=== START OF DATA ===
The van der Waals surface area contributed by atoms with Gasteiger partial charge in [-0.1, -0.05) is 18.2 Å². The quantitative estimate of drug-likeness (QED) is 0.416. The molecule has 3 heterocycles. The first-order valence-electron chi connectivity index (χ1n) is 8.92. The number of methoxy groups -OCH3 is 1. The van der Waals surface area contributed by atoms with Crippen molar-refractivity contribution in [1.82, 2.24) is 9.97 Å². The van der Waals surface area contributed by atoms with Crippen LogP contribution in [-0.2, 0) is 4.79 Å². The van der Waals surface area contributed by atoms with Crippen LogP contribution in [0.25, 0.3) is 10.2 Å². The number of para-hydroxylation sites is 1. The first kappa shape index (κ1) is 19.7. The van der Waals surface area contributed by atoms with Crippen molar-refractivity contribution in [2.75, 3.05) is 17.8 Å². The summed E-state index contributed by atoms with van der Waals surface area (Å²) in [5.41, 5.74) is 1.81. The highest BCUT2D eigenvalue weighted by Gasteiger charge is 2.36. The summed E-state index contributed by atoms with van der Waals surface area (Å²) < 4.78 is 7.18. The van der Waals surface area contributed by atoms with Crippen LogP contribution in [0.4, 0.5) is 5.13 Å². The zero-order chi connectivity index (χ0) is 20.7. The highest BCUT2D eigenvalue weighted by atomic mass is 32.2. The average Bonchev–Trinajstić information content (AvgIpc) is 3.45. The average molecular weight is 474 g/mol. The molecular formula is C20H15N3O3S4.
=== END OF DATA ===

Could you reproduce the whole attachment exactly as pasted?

The van der Waals surface area contributed by atoms with Gasteiger partial charge in [-0.1, -0.05) is 18.2 Å². The quantitative estimate of drug-likeness (QED) is 0.416. The molecule has 3 heterocycles. The first-order valence-electron chi connectivity index (χ1n) is 8.92. The number of methoxy groups -OCH3 is 1. The van der Waals surface area contributed by atoms with Crippen molar-refractivity contribution in [1.82, 2.24) is 9.97 Å². The van der Waals surface area contributed by atoms with Crippen LogP contribution in [-0.2, 0) is 4.79 Å². The van der Waals surface area contributed by atoms with Crippen LogP contribution in [0.25, 0.3) is 10.2 Å². The number of para-hydroxylation sites is 1. The first kappa shape index (κ1) is 19.7. The van der Waals surface area contributed by atoms with Crippen molar-refractivity contribution in [2.75, 3.05) is 17.8 Å². The summed E-state index contributed by atoms with van der Waals surface area (Å²) in [5.41, 5.74) is 1.81. The highest BCUT2D eigenvalue weighted by Gasteiger charge is 2.36. The summed E-state index contributed by atoms with van der Waals surface area (Å²) < 4.78 is 7.18. The van der Waals surface area contributed by atoms with Crippen LogP contribution in [0.4, 0.5) is 5.13 Å². The zero-order chi connectivity index (χ0) is 20.7. The highest BCUT2D eigenvalue weighted by atomic mass is 32.2. The average Bonchev–Trinajstić information content (AvgIpc) is 3.45. The average molecular weight is 474 g/mol. The molecular formula is C20H15N3O3S4.